ONE of my favourite books is the Seven Habits of Highly Effective People by the late Steven Covey.
I've found the book and the habits discussed of enormous value over the years.
The habits are:
- Being proactive
- Putting first things first
- Beginning with the end in mind
- Thinking win-win
- First seeking to understand before being understood
- Sharpening the saw
While these are all excellent habits, three in particular I use when entering into any negotiation.
Yes, there is a system and process, but these form the basis of the way forward.
1: Begin with the end In mind
2: First seek to understand before being understood
3: Think win win
Let's break these up.
Firstly "begin with the end in mind".
Dr Covey talks about your life. At the end of your time, what did your life look like, what did you contribute, how many have you helped and what value did you add to others?
There are also great business lessons here, as it ties directly to your ethics, as enduring success is about your character.
From a negotiation point of view, the approach here is to go into the negotiation with a clear view of the outcome or result you want to achieve, again with an ethical belief system.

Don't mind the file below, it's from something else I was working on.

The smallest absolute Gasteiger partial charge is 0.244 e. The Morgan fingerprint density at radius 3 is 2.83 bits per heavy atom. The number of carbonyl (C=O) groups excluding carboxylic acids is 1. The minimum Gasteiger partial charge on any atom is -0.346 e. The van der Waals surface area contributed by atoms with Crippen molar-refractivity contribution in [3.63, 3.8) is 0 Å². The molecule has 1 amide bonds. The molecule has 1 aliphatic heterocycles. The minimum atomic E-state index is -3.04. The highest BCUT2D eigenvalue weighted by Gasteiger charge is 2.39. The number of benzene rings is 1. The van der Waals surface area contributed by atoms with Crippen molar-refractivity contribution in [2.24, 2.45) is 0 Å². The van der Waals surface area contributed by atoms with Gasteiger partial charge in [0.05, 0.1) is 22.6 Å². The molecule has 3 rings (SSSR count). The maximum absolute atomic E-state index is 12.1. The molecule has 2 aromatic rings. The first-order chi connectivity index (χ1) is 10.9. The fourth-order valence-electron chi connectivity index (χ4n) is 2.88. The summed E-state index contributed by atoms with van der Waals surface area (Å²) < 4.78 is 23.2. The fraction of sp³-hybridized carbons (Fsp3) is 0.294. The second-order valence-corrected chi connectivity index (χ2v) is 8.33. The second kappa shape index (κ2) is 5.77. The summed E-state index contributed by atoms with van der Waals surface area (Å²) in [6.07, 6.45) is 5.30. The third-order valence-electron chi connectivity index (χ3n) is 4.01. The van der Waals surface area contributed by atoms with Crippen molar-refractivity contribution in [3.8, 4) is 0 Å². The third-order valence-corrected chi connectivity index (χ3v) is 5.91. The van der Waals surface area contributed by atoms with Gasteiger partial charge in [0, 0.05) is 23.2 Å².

I would also think of what the outcome could look like for the person opposite you at the table - is it positive or negative?
Depending on the next two, the result may actually surprise you.
Secondly, "first seek to understand before being understood". I can't tell you how many times this rule has resulted in successful negotiations for me, often with a better outcome than I'd originally thought.
Ask questions and find out what they want from the deal. By listening to what they are looking to achieve will often bring out the true reasons they are at the table. This will also build trust as you show a genuine care of their needs and wants.
Lastly, "thinking win-win". This is the ultimate in successful negotiations, because everyone is happy. No one loses - all parties move forward with a clear conscience, and a greater understanding of the respective businesses.
These transactions are always more profitable, long term, for all involved.